ARARAT, Va. — A recent event at Willis Gap Community in Ararat lived up its name in more ways than one.
Not only did the July 22 edition of a regular Friday night open jam involve various musicians playing together during impromptu sessions in an informal setting at the center on The Hollow Road.
A “superb crowd” also jammed into the relatively small venue, according to Mary Dellenback Hill, the secretary of the Willis Gap Community Center Board of Directors and the local Dan River District representative for the Patrick County Tourism Department.
The event drew nearly 100 people in all, including more than 20 musicians and singers, Hill reported. All age groups were represented.
It was part of a weekly series in which the Willis Gap Community Center Open Jam welcomes the public each Friday, when the doors are open from 6 to 10 p.m. to musicians and singers of all skill levels along with fans.
It includes acoustic instruments and features multiple musical genres such as Appalachian heritage old-time, bluegrass, country and gospel.
The Willis Gap Community Center Open Jam took root in the mid-1990s, when groups of musicians would meet regularly at a local home.
Their growing popularity subsequently prompted a move of the jam sessions to the community center, located at 144 The Hollow Road in Ararat, for the Friday night series. The Willis Gap open jam is now an affiliated partner of The Crooked Road: Virginia’s Heritage Music Trail.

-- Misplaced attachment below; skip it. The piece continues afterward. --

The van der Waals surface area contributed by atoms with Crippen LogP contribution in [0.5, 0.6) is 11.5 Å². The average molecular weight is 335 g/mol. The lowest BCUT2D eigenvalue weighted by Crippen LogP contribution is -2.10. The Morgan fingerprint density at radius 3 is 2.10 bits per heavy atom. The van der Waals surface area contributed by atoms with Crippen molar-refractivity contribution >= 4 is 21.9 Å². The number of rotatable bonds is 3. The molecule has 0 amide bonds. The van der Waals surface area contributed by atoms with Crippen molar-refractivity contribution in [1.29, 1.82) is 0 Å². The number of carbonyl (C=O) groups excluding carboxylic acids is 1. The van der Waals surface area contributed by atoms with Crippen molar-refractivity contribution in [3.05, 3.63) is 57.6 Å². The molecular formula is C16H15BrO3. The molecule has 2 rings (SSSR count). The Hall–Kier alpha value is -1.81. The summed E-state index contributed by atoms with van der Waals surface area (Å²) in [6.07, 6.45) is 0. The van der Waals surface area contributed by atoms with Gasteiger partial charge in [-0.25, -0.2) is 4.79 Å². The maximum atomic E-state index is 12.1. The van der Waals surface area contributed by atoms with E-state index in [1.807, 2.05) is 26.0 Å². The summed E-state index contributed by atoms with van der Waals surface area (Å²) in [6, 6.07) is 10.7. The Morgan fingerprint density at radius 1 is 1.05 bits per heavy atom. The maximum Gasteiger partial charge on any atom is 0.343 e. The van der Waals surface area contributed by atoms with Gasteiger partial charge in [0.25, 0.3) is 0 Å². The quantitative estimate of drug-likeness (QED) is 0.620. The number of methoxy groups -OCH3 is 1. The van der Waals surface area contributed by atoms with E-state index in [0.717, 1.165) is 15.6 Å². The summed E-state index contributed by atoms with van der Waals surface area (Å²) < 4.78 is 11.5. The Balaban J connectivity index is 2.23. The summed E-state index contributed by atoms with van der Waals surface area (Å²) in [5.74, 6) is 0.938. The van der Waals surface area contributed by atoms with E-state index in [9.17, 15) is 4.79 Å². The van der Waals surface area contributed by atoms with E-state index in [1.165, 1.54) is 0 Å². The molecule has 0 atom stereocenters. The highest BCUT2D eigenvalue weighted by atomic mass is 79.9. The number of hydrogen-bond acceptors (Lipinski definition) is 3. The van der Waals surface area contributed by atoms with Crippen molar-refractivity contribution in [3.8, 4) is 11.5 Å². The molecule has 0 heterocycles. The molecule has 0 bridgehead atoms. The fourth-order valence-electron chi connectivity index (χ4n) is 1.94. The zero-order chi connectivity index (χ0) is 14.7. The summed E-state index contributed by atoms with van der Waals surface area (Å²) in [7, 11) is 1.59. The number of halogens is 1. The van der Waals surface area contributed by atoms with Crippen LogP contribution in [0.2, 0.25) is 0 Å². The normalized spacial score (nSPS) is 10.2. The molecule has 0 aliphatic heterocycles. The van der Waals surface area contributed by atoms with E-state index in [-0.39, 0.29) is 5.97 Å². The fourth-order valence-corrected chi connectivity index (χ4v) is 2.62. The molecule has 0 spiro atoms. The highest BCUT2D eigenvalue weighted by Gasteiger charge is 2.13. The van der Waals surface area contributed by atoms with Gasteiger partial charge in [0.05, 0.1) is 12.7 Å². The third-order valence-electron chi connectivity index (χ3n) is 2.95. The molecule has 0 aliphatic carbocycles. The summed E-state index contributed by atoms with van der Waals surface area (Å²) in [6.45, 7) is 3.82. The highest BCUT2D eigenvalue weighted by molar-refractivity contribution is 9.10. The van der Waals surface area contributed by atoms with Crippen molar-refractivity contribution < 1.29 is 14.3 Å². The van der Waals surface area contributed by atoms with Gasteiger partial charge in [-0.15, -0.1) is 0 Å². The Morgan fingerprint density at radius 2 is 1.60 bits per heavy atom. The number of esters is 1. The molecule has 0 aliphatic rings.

That alliance links various communities in Southwest Virginia, Willis Gap and Floyd among them, which are helping to preserve the traditional genres through regular performance sites and in other ways.
The July 22 Willis Gap session was especially well-attended, with Hill explaining that she had put out word about group photos to be taken then, reflecting the historical-preservation aspect of the weekly event.
“A lot of musicians knew ahead of time,” she added.
Then there were the regular attractions that have helped popularize the Willis Gap Community Center Open Jam that has been in operation for more than 25 years.
In addition to the music, it offers dancing, family friendly fun and fellowship, along with and food prepared in a kitchen that opens at 6 p.m. ahead of the performances starting at 7 p.m.
Items including hot dogs, chips, candy, cakes, coffee and sodas are sold.
Another activity is involved which tends to be a part of many gatherings these days, a 50-50 drawing.
“We had a large drawing,” Hill mentioned in the wake of the July 22 jam, which resulted in $73 going to the winner and the same sum to the center.
All proceeds from the weekly jams benefit Willis Gap Community Center.